Typically, banks keep lead orders anonymous in an effort to protect their exclusive relationships or prevent competing bookrunners from taking credit for their work. Rather than sharing the details with the rest of the syndicate in a pot deal, orders are simply entered as “Account X”.
Those exclusive orders are only validated and confirmed close to final pricing, raising the risks that actual demand may be far less than initially expected - especially as more than one arranger may be claiming the same “exclusive” order.
One syndicate banker said this made it impossible to predict final allocations, noting that he had worked on deals where more than half the orders were X orders.
“Pot deals typically work to the issuer’s best interest,” he said. “Everyone shares information, there’s double and triple-checking of orders and limits, and it contributes to a smooth process.”
These concerns came to a head recently when China Cinda Asset Management was said to have mandated bookrunners based on their ability to bring in early orders for a Hong Kong-listed Additional Tier 1 offering. Cinda’s lead managers reported orders of over $10 billion minutes after launching bookbuilding on September 23, but sources said some of the big X orders in that total disappeared before pricing and Cinda ended up printing a smaller deal than expected. The final order book was around half that amount, sources told IFR.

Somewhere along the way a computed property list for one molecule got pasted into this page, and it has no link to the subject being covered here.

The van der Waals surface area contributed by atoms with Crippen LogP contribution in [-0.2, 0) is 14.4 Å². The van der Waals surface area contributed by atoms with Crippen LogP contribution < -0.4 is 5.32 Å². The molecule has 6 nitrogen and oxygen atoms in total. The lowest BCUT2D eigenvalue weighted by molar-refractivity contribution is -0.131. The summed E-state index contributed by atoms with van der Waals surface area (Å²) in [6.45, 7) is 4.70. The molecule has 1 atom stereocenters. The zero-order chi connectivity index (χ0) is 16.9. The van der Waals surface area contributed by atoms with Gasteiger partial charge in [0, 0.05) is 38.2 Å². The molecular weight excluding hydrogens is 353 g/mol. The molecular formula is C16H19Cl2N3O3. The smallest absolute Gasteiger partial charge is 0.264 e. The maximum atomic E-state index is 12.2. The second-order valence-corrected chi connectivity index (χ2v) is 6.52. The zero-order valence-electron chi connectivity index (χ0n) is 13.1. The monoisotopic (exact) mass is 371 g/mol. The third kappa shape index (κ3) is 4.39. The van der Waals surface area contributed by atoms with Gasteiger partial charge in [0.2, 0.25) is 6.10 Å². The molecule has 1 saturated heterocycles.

MAR aims to restrict inflated orders by bringing suspicious orders under the scope of attempted market abuse, but again does not apply to every international bond issue.
Investors warn there is a growing disconnect between the messages about demand for a deal and how the new issue performs.
“They need to be more careful because it ends up becoming a failure of delivery to investors on book orders,” said a Hong Kong-based investor. “Those types of messages don’t look good and it makes it hard for us to gather information.”
A Singapore-based investor agreed.
“Sometimes we see a 10 times covered order book and then the secondary market trades flat. That tells you there is something wrong with the orders,” the second fund manager said.
“There is some correlation between order book size and secondary performance, but it’s not as positive as it was before.” (Reporting By Frances Yoon; Editing By Steve Garton and Vincent Baby)